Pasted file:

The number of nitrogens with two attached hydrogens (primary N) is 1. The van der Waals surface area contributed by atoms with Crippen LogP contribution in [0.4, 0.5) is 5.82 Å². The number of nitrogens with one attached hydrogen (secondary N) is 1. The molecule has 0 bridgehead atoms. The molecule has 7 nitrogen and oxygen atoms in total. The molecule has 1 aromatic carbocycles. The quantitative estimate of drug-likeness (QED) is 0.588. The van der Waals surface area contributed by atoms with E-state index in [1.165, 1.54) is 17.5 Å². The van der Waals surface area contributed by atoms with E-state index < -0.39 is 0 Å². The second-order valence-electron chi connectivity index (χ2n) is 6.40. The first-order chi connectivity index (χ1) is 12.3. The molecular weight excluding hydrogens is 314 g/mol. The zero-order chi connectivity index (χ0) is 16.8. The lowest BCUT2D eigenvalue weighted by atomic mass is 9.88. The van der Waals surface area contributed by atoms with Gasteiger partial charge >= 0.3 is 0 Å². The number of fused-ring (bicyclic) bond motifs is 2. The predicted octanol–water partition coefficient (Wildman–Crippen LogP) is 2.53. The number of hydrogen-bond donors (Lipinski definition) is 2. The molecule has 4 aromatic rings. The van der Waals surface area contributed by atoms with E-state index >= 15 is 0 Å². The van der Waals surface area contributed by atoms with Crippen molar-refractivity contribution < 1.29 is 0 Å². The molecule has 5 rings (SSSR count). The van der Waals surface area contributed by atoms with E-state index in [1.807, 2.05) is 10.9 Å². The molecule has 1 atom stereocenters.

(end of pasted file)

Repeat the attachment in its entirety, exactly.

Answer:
The number of nitrogens with two attached hydrogens (primary N) is 1. The van der Waals surface area contributed by atoms with Crippen LogP contribution in [0.4, 0.5) is 5.82 Å². The number of nitrogens with one attached hydrogen (secondary N) is 1. The molecule has 0 bridgehead atoms. The molecule has 7 nitrogen and oxygen atoms in total. The molecule has 1 aromatic carbocycles. The quantitative estimate of drug-likeness (QED) is 0.588. The van der Waals surface area contributed by atoms with E-state index in [1.165, 1.54) is 17.5 Å². The van der Waals surface area contributed by atoms with E-state index < -0.39 is 0 Å². The second-order valence-electron chi connectivity index (χ2n) is 6.40. The first-order chi connectivity index (χ1) is 12.3. The molecular weight excluding hydrogens is 314 g/mol. The zero-order chi connectivity index (χ0) is 16.8. The lowest BCUT2D eigenvalue weighted by atomic mass is 9.88. The van der Waals surface area contributed by atoms with Gasteiger partial charge >= 0.3 is 0 Å². The number of fused-ring (bicyclic) bond motifs is 2. The predicted octanol–water partition coefficient (Wildman–Crippen LogP) is 2.53. The number of hydrogen-bond donors (Lipinski definition) is 2. The molecule has 4 aromatic rings. The van der Waals surface area contributed by atoms with E-state index >= 15 is 0 Å². The van der Waals surface area contributed by atoms with Crippen molar-refractivity contribution < 1.29 is 0 Å². The molecule has 5 rings (SSSR count). The van der Waals surface area contributed by atoms with E-state index in [1.807, 2.05) is 10.9 Å². The molecule has 1 atom stereocenters.